January 2016 - Galaxy of the Month

NGC 2513 Group in Cancer and Canis Minor

This interactive image of the NGC 2513 group was provided by the Sloan Digital Sky Survey using Aladin Sky Atlas. We also have a finder chart should help you locate these galaxies.

NGC 2513 on the Cancer/Canis Minor border is the brightest galaxy in a small group. First discovered by William Herschel in 1786 NGC 2513 shines at about 12th magnitude. To its west are two much fainter NGC galaxies first found by Bindon Stoney in 1851 using Lord Rosse’s 72” telescope and catalogued as NGC 2510 and 2511.

These are all part of a poor galaxy group catalogued as WBL 169. The only other galaxy in the group with a common number is the nearby edge on spiral UGC 04171. The WBL catalogue however lists 9 galaxies in this group but most of the others are not assigned names. They are probably the CGCG galaxies mentioned below. Steve Gottlieb with his 17.5” saw 5 galaxies in the area surrounding NGC 2513.

The three NGC galaxies appear to be either elliptical galaxies or lenticulars, although NGC 2511 may be a spiral. Two of the others in the group which have assigned types appear to be spirals. The core trio of 2510, 2511 and 2513 was included in Miles Paul’s atlas of galaxy trios (available from the Webb Society) and has in fact featured in DSO 134 in an article on galaxy trios by Al Lamperti.

NGC2513 Group - Image Courtesy the Sloan Sky Survey
This image of NGC2510, NGC2511 and NGC2513 was provided by the Sloan Digital Sky Survey.

Detailed kinematic studies of NGC 2513 suggest it may be a triaxial spheroid from the motions of its stars. The group is thought to lie at a distance of about 200 million light years from us. The other galaxies in the group are probably CGCG 59-19, CGCG 59-21 CGCG 59-26, CGCG 59-27 along with UGC 04171.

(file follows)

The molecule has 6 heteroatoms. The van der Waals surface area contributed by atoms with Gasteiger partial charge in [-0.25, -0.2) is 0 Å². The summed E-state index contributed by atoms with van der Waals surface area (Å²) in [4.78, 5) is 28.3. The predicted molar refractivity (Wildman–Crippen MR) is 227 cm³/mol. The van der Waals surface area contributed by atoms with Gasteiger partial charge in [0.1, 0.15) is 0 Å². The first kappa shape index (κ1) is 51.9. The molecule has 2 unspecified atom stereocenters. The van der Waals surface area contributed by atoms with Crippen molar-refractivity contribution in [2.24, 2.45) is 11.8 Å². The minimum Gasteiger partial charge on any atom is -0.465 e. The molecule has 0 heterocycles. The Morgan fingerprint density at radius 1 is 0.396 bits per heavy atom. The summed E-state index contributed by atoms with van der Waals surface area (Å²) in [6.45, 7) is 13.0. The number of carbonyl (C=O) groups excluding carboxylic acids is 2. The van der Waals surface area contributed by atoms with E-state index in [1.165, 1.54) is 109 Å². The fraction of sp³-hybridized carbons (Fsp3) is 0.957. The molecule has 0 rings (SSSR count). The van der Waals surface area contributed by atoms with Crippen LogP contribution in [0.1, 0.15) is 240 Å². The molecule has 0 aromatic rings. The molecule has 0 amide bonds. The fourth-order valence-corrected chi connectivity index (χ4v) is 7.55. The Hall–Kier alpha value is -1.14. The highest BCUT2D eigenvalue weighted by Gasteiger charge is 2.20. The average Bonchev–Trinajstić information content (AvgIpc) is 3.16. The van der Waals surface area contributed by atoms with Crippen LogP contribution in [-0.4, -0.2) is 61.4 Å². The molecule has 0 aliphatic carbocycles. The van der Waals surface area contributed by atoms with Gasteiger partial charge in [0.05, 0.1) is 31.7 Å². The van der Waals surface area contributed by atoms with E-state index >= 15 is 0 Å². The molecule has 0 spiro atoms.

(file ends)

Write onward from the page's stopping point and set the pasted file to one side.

As UGC 04171 is an edge on spiral this is likely to be quite difficult to observe so the best candidates outside the NGC galaxies are probably going to be 59-19 and 59-27. Neither of these will be easy and will probably need a large telescope from a very dark site to find.

The whole group should fit in medium power eyepiece field but the presence of an 8th magnitude star in the same field may make them a little harder to find. I was surprised to find that the group has not made any of the standard references such as the Night Sky Observer's Guide (NSOG). It is likely that an aperture of 40cm or greater will be required to see the main trio and perhaps 50cm+ to see the others, certainly if you are not working from high altitude skies.

The group is also part of the Astronomical League’s galaxy cluster list so should perhaps be better known than it appears to be.

Owen Brazell - Galaxy Section Director